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Football Emotion

   by Bryan Leonard - 10/28/2006

We all look at matchups and stats when assessing point spreads and potential winning angles. Another area most noticeable in college sports is emotion. Sometimes things happen on and off the field that can affect a team's attitude. Rivalry games, bounce-back spots and revenge situations are several.

Another factor is emotion. We've seen a lot of this lately in the NFL. The Cardinals were fired up last Monday night, as they haven't been on national TV in a long time and it was the first time their new stadium was on display to the rest of the country. It was also game against an undefeated opponent. The Cardinals, a double digit dog, played with tremendous passion and should have won the game. Regardless of the bizarre finish, Arizona backers got the money with ease. That was a game that statistics said the Bears would roll, but there are times when emotion can trump stats, especially from a handicapping perspective.

The Kansas City Chiefs got smoked at Pittsburgh 45-7 then got chewed out by coach Herm Edwards. The seeds for Sunday's redemption, a 30-27 upset of San Diego, were planted last Wednesday when Edwards verbally shredded the entire team, not just for their performance, but because a handful of players socialized with Passion Party consultants (women who are host to all-female, sex-toy sales parties in their homes) at the Pittsburgh Airport Hyatt, the team hotel, the night before their game against the Steelers. That got Herm's attention! Then he got their attention and they responded on the field.

It doesn't just happen after a loss, either. Last week it was reported that Patriots coach Bill Belichick was furious with Wednesday's practice and let his team know it. They went through twice the normal practice on Thursday, after which players mentioned that they worked hard on improving the passing game, which hasn't been sharp. The Patriots came out throwing the ball Sunday against Buffalo and played crisp and sharp in a 28-6 rout.

We've also seen emotion in college football, especially with teams ranked high losing their first game. Auburn got waxed by Arkansas, then the next week hosted the new No. 2 team in the nation, Florida. The Tigers responded with a passionate game and win. I recall a year ago when undefeated USC dropped to No. 2 behind Texas in the bowl championship series standings after being No. 1 all season.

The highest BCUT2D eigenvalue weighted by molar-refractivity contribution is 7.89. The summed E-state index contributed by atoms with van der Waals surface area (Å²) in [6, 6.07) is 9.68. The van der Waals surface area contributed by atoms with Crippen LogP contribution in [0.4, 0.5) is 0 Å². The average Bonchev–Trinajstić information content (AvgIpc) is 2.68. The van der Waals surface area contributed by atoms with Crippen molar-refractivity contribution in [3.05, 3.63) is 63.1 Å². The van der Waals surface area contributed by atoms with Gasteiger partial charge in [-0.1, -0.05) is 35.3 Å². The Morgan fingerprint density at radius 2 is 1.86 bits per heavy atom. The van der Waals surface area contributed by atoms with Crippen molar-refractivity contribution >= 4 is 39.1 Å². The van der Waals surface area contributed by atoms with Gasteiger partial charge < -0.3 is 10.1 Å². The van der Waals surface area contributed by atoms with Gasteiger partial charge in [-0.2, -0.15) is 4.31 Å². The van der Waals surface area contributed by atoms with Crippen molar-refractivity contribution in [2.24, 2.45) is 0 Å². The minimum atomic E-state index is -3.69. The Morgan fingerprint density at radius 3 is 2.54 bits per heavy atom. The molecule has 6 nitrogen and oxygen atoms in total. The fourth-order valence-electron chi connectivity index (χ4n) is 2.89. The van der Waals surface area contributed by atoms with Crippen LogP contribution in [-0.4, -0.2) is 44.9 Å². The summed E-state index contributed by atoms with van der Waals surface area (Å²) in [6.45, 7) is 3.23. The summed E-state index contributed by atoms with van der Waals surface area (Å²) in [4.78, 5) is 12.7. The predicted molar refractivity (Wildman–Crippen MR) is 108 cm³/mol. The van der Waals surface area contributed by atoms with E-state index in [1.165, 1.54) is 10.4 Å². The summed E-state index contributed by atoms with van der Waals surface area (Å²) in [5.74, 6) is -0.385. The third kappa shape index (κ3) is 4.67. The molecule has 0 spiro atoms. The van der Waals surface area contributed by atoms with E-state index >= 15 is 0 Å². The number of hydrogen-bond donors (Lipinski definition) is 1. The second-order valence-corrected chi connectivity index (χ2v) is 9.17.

That motivated them the following week, several players admitted. "It's definitely something in the back of our minds," said WR Steve Smith. "We just have to show them on the field." They did, not only winning but covering as a 30-point favorite. USC amassed a season-high 745 yards and the defense shut down Washington State's high-powered attack, 55-13. It was also homecoming, another factor that can fire up a home team.

It can even carry over a year later with respect to rivalries. Keep this in mind Saturday as Tennessee plays at South Carolina. A year ago, the Gamecocks were getting no respect as a +14 dog against an erratic Tennessee team. South Carolina had never won at Tennessee, and there was the extra emotion of Steve Spurrier against Phil Fulmer. Sparks often fly, both on the field and off, between those two. South Carolina pulled the upset, 16-15. The Vols have been on a mission much of this year, trying to make amends for last year's poor season. Check the newspapers and sports talk shows this week to see if the Vols bring up that tough loss to South Carolina. Channeling emotion can be a big edge, on the field and at the betting window.

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